One of the key takeaways from the non-advised market was that advisers would have to compare their drawdown recommendations to non-advised pathways, a bit like the old RU64 rule with state comparing pension recommendations to stakeholder. So we see pathways as like stakeholder for drawdown and there was that obligation to compare, but it wasn’t quite clear enough just from the consultation, so one of the things that we fed back into the regulator was that there needs to be clarity on whether, and how those comparisons need to be made.

That clarity has come through in the suitability framework that the regulators outlined. So what we’ve got was in line with what we expected. Assessing suitability is different in retirement. Investment solutions are different in retirement and there needs to be clear comparison to pathways and the value for money considerations.

But in addition to that, the surprise is, not a curveball but like the wow that’s new, was the regulator did two things which they’ve never done before, that I can remember. Maybe other advisers will have different memories, but if you think about accumulation and risk profiling questionnaires, that really kicked off from 2012 when they regulated the FG1216 and talked about centralised investment propositions. And now, there’s no mandate saying this is what a good risk profiling tool looks like. This is what a questionnaire should look like. The regulator doesn’t tell advisers or technology providers how they should be doing this. They say you have to assess suitability.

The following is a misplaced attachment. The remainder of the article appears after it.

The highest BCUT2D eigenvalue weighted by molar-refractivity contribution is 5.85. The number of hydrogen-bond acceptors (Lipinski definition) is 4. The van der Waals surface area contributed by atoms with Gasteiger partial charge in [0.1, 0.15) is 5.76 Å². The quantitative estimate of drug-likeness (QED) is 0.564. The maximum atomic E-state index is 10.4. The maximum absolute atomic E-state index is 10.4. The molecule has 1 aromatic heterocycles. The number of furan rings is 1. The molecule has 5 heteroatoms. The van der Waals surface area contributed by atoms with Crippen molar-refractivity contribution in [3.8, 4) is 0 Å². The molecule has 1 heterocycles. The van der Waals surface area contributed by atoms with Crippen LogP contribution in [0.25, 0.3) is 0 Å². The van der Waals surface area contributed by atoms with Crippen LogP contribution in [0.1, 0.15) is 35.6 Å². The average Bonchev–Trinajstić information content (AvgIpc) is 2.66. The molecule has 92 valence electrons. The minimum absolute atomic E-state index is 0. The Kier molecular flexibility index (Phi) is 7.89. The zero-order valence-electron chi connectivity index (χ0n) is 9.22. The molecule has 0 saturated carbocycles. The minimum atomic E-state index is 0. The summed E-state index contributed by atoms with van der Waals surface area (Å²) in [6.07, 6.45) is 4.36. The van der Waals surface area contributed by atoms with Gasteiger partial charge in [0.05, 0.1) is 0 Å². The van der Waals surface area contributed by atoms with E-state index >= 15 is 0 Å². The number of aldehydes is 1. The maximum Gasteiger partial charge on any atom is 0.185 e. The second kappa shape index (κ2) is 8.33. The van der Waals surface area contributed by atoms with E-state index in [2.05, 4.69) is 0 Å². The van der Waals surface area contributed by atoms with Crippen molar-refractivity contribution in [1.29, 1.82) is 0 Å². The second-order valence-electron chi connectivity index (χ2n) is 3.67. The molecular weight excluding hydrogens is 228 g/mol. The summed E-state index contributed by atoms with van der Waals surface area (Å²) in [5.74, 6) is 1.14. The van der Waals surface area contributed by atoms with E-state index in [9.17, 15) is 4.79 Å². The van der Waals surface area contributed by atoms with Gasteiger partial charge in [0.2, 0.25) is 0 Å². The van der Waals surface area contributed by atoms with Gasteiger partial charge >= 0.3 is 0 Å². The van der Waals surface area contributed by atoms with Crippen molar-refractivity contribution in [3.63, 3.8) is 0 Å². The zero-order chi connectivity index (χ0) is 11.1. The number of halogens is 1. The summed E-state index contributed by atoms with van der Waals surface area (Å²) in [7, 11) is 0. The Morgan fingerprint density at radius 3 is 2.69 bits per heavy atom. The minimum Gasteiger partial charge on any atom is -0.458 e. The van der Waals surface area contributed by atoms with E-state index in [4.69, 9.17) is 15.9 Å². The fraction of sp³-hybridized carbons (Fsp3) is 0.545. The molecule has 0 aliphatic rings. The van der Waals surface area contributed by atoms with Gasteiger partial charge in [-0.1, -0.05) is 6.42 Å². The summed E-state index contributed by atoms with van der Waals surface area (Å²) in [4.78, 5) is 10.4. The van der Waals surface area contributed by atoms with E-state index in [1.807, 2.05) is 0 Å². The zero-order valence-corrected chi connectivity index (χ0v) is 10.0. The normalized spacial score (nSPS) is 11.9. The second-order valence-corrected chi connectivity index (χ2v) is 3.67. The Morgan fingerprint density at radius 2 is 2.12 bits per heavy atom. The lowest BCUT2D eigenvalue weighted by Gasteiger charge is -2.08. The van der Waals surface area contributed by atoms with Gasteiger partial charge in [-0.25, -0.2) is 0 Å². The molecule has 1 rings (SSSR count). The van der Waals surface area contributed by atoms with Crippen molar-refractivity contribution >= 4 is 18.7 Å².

Bella Caridade-Ferreira

Yeah, they’re not usually prescriptive. They don’t usually dictate how it should be done.

Henry Cobbe

Until retirement.

Bella Caridade-Ferreira

Until this time, what’s it done? Is this the retirement income advice assessment tool that it’s produced?

Henry Cobbe

Yes, the snappily named RIAAT, or RIAAT. I’m not sure if it’s RIAAT.

Bella Caridade-Ferreira

It’s a RIAAT, yeah.

Henry Cobbe

So I’ve never seen the regulator do this. They’ve never come out with something saying, like a Blue Peter, here’s what we prepared earlier, because it’s not usually their place to do so. But I think one thing that we found when we were speaking to, and we’ve been working with adviser firms for the last three years ever since pathways putting in place CRPs for them, centralised retirement propositions for them based on the kind of evolving guidance which wasn’t fully there yet, and one thing we always got back from advisers saying ‘well look, we know we should be doing something different for decumulation, but there’s nothing out there to do it with.’ There’s no tools, there’s no frameworks.

Bella Caridade-Ferreira

Is this the FCA sort of coming from a point, a place of exasperation with the industry going ‘for Christ sake you don’t know what you’re doing, and therefore we’re going to impose a basic framework’?

Henry Cobbe

I think the more genteel way would be we’re saying like, you know, let’s provide some additional guidance tools and resources to help ensure better outcomes, which is the same.

Bella Caridade-Ferreira

Which is basically the same thing, but you just said it in a nicer way. So Henry, the framework that they’ve put together, is it any good? Does it cover all the bits that it should cover? Talk me through that.

Henry Cobbe